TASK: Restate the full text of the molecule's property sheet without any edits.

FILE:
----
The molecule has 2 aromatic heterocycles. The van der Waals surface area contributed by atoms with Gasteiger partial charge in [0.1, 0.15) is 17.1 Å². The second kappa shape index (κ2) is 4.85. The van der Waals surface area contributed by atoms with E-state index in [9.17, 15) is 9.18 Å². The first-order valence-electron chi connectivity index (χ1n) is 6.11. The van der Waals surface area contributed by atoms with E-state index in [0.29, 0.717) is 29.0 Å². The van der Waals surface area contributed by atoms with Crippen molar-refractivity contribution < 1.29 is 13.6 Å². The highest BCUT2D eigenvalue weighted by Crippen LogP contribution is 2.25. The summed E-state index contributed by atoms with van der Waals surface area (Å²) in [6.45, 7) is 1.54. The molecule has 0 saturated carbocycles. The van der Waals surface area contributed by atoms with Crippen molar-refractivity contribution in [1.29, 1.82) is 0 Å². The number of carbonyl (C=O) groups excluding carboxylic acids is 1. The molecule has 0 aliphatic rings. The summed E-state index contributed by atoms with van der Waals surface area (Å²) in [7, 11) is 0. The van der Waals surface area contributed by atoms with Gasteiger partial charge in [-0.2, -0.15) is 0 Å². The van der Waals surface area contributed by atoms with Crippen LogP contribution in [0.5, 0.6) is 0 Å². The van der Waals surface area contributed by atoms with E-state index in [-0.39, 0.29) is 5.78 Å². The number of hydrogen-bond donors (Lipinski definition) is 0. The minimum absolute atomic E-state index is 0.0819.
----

The molecule has 2 aromatic heterocycles. The van der Waals surface area contributed by atoms with Gasteiger partial charge in [0.1, 0.15) is 17.1 Å². The second kappa shape index (κ2) is 4.85. The van der Waals surface area contributed by atoms with E-state index in [9.17, 15) is 9.18 Å². The first-order valence-electron chi connectivity index (χ1n) is 6.11. The van der Waals surface area contributed by atoms with E-state index in [0.29, 0.717) is 29.0 Å². The van der Waals surface area contributed by atoms with Crippen molar-refractivity contribution < 1.29 is 13.6 Å². The highest BCUT2D eigenvalue weighted by Crippen LogP contribution is 2.25. The summed E-state index contributed by atoms with van der Waals surface area (Å²) in [6.45, 7) is 1.54. The molecule has 0 saturated carbocycles. The van der Waals surface area contributed by atoms with Crippen molar-refractivity contribution in [1.29, 1.82) is 0 Å². The number of carbonyl (C=O) groups excluding carboxylic acids is 1. The molecule has 0 aliphatic rings. The summed E-state index contributed by atoms with van der Waals surface area (Å²) in [7, 11) is 0. The van der Waals surface area contributed by atoms with Gasteiger partial charge in [-0.2, -0.15) is 0 Å². The van der Waals surface area contributed by atoms with Crippen LogP contribution in [0.5, 0.6) is 0 Å². The van der Waals surface area contributed by atoms with E-state index in [-0.39, 0.29) is 5.78 Å². The number of hydrogen-bond donors (Lipinski definition) is 0. The minimum absolute atomic E-state index is 0.0819.